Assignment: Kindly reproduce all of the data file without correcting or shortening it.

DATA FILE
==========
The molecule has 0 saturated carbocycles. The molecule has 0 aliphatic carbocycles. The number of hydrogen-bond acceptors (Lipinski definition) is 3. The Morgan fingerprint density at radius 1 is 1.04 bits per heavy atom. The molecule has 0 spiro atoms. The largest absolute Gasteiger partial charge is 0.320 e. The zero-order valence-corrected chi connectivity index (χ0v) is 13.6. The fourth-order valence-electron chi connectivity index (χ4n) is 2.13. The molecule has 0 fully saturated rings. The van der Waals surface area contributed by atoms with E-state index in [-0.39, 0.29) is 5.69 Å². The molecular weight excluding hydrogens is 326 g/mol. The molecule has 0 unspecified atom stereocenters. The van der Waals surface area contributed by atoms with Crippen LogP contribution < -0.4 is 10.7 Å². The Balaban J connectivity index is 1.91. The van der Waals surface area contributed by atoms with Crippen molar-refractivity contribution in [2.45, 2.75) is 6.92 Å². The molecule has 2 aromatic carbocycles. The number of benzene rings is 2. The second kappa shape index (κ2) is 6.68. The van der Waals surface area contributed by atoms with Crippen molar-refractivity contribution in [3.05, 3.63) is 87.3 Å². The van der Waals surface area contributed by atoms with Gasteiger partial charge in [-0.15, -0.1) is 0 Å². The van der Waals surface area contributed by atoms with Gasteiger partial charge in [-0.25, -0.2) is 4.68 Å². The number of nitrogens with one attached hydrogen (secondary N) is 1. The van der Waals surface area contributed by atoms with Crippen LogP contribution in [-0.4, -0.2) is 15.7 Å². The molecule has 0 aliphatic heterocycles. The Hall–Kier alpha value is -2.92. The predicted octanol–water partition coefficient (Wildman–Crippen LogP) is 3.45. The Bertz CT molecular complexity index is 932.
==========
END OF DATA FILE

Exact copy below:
The molecule has 0 saturated carbocycles. The molecule has 0 aliphatic carbocycles. The number of hydrogen-bond acceptors (Lipinski definition) is 3. The Morgan fingerprint density at radius 1 is 1.04 bits per heavy atom. The molecule has 0 spiro atoms. The largest absolute Gasteiger partial charge is 0.320 e. The zero-order valence-corrected chi connectivity index (χ0v) is 13.6. The fourth-order valence-electron chi connectivity index (χ4n) is 2.13. The molecule has 0 fully saturated rings. The van der Waals surface area contributed by atoms with E-state index in [-0.39, 0.29) is 5.69 Å². The molecular weight excluding hydrogens is 326 g/mol. The molecule has 0 unspecified atom stereocenters. The van der Waals surface area contributed by atoms with Crippen LogP contribution < -0.4 is 10.7 Å². The Balaban J connectivity index is 1.91. The van der Waals surface area contributed by atoms with Crippen molar-refractivity contribution in [2.45, 2.75) is 6.92 Å². The molecule has 2 aromatic carbocycles. The number of benzene rings is 2. The second kappa shape index (κ2) is 6.68. The van der Waals surface area contributed by atoms with Crippen molar-refractivity contribution in [3.05, 3.63) is 87.3 Å². The van der Waals surface area contributed by atoms with Gasteiger partial charge in [-0.15, -0.1) is 0 Å². The van der Waals surface area contributed by atoms with Gasteiger partial charge in [-0.25, -0.2) is 4.68 Å². The number of nitrogens with one attached hydrogen (secondary N) is 1. The van der Waals surface area contributed by atoms with Crippen LogP contribution in [-0.4, -0.2) is 15.7 Å². The molecule has 0 aliphatic heterocycles. The Hall–Kier alpha value is -2.92. The predicted octanol–water partition coefficient (Wildman–Crippen LogP) is 3.45. The Bertz CT molecular complexity index is 932.